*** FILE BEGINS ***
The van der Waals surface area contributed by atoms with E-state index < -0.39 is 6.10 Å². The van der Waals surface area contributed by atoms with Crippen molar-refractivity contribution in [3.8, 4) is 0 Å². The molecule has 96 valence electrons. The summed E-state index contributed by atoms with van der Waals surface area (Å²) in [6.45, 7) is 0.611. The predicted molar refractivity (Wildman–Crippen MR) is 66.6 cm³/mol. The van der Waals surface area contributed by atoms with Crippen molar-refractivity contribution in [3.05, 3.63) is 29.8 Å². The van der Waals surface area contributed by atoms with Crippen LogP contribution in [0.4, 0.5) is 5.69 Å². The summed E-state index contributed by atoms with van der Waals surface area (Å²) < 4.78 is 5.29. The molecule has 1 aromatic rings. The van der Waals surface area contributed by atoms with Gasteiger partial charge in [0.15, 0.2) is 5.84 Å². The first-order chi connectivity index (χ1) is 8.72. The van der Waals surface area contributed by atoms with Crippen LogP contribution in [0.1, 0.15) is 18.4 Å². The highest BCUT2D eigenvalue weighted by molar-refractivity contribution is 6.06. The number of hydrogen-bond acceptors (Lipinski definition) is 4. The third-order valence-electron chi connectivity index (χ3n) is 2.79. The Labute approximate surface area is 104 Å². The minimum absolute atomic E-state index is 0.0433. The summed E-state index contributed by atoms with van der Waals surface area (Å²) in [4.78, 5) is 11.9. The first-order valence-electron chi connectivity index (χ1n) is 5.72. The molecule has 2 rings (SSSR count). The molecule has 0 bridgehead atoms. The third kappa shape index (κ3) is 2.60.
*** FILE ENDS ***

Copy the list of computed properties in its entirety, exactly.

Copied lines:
The van der Waals surface area contributed by atoms with E-state index < -0.39 is 6.10 Å². The van der Waals surface area contributed by atoms with Crippen molar-refractivity contribution in [3.8, 4) is 0 Å². The molecule has 96 valence electrons. The summed E-state index contributed by atoms with van der Waals surface area (Å²) in [6.45, 7) is 0.611. The predicted molar refractivity (Wildman–Crippen MR) is 66.6 cm³/mol. The van der Waals surface area contributed by atoms with Crippen molar-refractivity contribution in [3.05, 3.63) is 29.8 Å². The van der Waals surface area contributed by atoms with Crippen LogP contribution in [0.4, 0.5) is 5.69 Å². The summed E-state index contributed by atoms with van der Waals surface area (Å²) < 4.78 is 5.29. The molecule has 1 aromatic rings. The van der Waals surface area contributed by atoms with Gasteiger partial charge in [0.15, 0.2) is 5.84 Å². The first-order chi connectivity index (χ1) is 8.72. The van der Waals surface area contributed by atoms with Crippen LogP contribution in [0.1, 0.15) is 18.4 Å². The highest BCUT2D eigenvalue weighted by molar-refractivity contribution is 6.06. The number of hydrogen-bond acceptors (Lipinski definition) is 4. The third-order valence-electron chi connectivity index (χ3n) is 2.79. The Labute approximate surface area is 104 Å². The minimum absolute atomic E-state index is 0.0433. The summed E-state index contributed by atoms with van der Waals surface area (Å²) in [4.78, 5) is 11.9. The first-order valence-electron chi connectivity index (χ1n) is 5.72. The molecule has 2 rings (SSSR count). The molecule has 0 bridgehead atoms. The third kappa shape index (κ3) is 2.60.